In the same way that we used a generator to quickly create a controller in the previous exercise, we’ll use another generator to generate the Movie model and the instructions for creating the corresponding database table. And by following a simple set of conventions, Rails lets us avoid any configuration. It’s another example of “convention over configuration.”

  1. First, just to get a feel for how to use the model generator, print the usage information by typing the following while inside of your flix project directory:
rails generate model

At the top you’ll see that the generator takes the model name followed by a list of fields and types separated by colons:

rails generate model NAME [field[:type][:index] field[:type][:index]] [options]
  1. For future reference, here’s a list of supported database column types:
  • string
  • text
  • integer
  • decimal
  • float
  • boolean
  • binary
  • date
  • time
  • datetime
  • primary_key
  • timestamp
  1. Now use the generator to generate a model named Movie (singular) with the fields and types listed above.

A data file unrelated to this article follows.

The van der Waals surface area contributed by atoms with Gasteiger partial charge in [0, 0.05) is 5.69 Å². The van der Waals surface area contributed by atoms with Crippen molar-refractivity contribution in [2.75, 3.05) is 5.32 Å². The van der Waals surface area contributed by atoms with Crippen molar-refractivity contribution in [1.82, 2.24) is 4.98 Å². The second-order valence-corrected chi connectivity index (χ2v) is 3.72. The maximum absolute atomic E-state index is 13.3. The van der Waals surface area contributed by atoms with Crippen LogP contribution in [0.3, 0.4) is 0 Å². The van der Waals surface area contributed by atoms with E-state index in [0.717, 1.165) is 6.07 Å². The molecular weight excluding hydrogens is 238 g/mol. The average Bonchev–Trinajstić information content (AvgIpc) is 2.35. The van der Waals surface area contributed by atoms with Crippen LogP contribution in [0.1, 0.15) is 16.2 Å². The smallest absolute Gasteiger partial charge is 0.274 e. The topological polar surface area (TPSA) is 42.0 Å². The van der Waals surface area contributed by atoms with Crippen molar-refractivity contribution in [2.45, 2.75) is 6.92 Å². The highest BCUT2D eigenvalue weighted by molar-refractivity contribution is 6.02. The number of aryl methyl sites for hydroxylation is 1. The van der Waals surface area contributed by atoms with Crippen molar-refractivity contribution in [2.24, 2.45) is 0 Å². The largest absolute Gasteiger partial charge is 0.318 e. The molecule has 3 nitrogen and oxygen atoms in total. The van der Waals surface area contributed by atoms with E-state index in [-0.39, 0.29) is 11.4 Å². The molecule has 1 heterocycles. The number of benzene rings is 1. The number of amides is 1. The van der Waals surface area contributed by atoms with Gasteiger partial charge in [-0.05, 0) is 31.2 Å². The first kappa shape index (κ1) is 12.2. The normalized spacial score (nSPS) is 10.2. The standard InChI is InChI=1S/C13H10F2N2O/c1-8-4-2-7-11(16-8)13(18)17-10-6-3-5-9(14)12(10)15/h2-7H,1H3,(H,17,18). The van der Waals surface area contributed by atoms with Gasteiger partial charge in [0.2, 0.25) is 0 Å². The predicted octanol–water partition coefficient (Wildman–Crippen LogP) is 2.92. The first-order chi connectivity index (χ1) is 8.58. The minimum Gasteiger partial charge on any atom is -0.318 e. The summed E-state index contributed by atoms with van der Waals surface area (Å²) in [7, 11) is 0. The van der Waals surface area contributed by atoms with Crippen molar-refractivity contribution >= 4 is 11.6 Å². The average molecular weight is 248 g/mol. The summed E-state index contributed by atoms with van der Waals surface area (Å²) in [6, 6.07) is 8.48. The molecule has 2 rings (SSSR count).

rails g model movie title:string rating:string total_gross:decimal

Running that command should generate several files.

Open the generated Movie model in the app/models/movie.rb file and it should look like this:

class Movie < ApplicationRecord
end

  1. That’s all we got!? Just an (empty) Ruby class! It doesn’t have any attributes or methods. Not even a gratuitous comment. The only intriguing part is that it inherits from the ApplicationRecord class. Believe it or not, that’s all we need for a model to connect to its underlying database. It’s not magic; it’s just an example of the power of Rails conventions (and Ruby meta-programming). We’ll dig into this a bit more later.
  2. The generator also generated a timestamped database migration file in the db/migrate/ YYYYMMDDHHMMSS _create_movies.rb file. The YYYYMMDDHHMMSS timestamp is embedded in the filename so migrations can be kept in chronological order. Open that file and you should see the following:
  def change
    create_table :movies do |t|
      t.string  :title
      t.string  :rating
      t.decimal :total_gross

      t.timestamps
    end
  end